2 November, 2022
Budget delivers on Far North commitments
FAR North Queensland is set to receive half a billion dollars in funding after the Federal Labor Government passed their first budget in almost a decade, delivering on a multitude of pre-election promises for the region.
Treasurer Jim Chalmers handed down the Albanese Government’s Budget last week which saw the Cairns Marine Precinct expansion and a new Cairns campus for CQ University receive funding allocations.
There is also $107.5 million for the Cairns water security package and $210 million for safety and resilience improvements on the Kuranda Range Road.
Member for Cook and Labor MP Cynthia Lui was pleased to see increased investment in her electorate.
“This is the first time during my tenure as the Member for Cook that I feel confident my federal counterparts are listening to communities in Far North Queensland and advocating for economic development in this region,” she said.
“I look forward to continuing to work with the Albanese Government to secure good, local jobs and deliver critical infrastructure in this most spectacular part of regional Queensland.
“I commend the Albanese Government for delivering a record level of investment for Cape York and Torres Strait and recognise there are pro-visions for communities all across my electorate of Cook.”
Kennedy MP Bob Katter believes the announcement for safety improvements on the Kuranda Range Road was absolutely appalling and priority should instead be given to his bridle track proposal.
“The only thing you can start doing there is tearing down the jungle and rainforest. That money has got to be spent on developing the tunnel, the Bridle Track, through the range. I tenaciously oppose this,” he said.
Mareeba Chamber of Commerce president Joe Moro would like to see $20 million of the allocated funding to go towards identifying a possible alternative route from Mareeba to Cairns and an unhitching pad.
“We are happy to some degree with the funding but it doesn’t go far enough to deal with the fundamental issues of improving road efficiency – I am not sure what $200 million on safety is actually going to achieve,” he said.
“We would like to see $20 million put aside to look at some alternative routes and we would also like to see some money for an unhitching pad.”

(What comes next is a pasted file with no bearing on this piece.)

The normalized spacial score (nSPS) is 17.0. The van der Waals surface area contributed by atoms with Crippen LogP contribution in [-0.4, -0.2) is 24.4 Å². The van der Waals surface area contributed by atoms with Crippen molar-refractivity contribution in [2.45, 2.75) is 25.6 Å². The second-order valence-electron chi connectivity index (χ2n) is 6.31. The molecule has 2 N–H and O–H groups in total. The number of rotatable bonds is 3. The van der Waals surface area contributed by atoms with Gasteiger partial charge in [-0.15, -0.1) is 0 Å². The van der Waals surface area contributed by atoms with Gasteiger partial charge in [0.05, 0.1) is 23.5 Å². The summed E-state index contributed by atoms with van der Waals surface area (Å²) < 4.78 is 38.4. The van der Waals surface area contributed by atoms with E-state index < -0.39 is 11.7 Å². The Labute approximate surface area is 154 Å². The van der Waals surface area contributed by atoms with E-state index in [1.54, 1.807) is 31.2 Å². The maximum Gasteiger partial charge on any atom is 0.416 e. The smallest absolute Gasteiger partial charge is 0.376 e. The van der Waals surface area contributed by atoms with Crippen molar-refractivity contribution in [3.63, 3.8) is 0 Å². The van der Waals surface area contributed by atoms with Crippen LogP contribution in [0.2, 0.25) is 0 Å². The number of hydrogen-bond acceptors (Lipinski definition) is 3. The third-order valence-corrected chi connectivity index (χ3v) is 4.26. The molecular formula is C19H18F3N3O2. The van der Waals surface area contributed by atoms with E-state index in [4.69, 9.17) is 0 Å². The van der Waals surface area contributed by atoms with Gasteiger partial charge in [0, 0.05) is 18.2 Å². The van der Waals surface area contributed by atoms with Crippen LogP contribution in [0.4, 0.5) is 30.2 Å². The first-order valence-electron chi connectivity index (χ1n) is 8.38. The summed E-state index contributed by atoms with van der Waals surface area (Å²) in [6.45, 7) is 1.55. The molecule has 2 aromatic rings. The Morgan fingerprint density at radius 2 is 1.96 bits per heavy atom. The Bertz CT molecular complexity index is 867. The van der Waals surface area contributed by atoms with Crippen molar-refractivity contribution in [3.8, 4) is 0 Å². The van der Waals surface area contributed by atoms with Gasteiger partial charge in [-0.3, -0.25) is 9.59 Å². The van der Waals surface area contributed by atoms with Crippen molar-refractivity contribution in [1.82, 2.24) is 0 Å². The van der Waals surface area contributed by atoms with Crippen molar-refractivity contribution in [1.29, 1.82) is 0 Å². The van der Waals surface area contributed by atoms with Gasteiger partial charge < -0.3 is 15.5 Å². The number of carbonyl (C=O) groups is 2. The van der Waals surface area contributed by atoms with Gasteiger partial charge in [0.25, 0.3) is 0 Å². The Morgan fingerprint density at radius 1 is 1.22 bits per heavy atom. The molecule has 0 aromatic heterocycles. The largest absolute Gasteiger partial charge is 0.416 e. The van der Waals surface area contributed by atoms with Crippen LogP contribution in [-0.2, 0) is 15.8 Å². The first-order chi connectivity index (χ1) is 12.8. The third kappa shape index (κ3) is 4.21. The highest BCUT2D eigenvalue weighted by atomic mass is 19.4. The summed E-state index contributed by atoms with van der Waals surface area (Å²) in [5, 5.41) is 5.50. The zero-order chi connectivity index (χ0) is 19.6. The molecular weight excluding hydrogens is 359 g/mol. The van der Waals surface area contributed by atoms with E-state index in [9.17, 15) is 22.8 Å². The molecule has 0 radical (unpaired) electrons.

Cairns’ own natural wonder, the Great Barrier Reef was also promised $1.2 billion up to 2030 for its restoration and protection.
Tourism Tropical North Queensland is also set to receive $15 million to drive international visitation and support the tourism sector’s recovery from Covid, the funding will help demand for new aviation routes, boost the global profile of the Great Barrier Reef as well as trade and marketing engagement.
Ms Lui is happy to see tens of millions of dollars being spent in her backyard and giving more opportunities to her constituents.
“These announcements pave the way for employment and economic opportunities all across Cook, contributing to the great lifestyle we enjoy here, increasing our skills capacity, and establishing key infrastructure,” she said.
Biosecurity was not left out of the talks with $14 million to improve defence against lumpy skin disease, another $14 million to improve defence against foot and mouth disease, as well as a $10 million package for Indonesia to prevent the foot and mouth disease entering Australia.
Across wider Australia the budget also focused on easing the cost of living, extending paid parental leave and giving a pay increase to Australia’s low-paid workers, benefiting 2.7 million Australians.
“Of course, people and communities in Cook are also part of the broader national picture. Targeted cost-of-living measures, such as cheaper childcare, a better paid parental leave system, cheaper medicine, more affordable housing, and beginning the work of lifting stagnant wages will all benefit us here in Cook,” Ms Lui said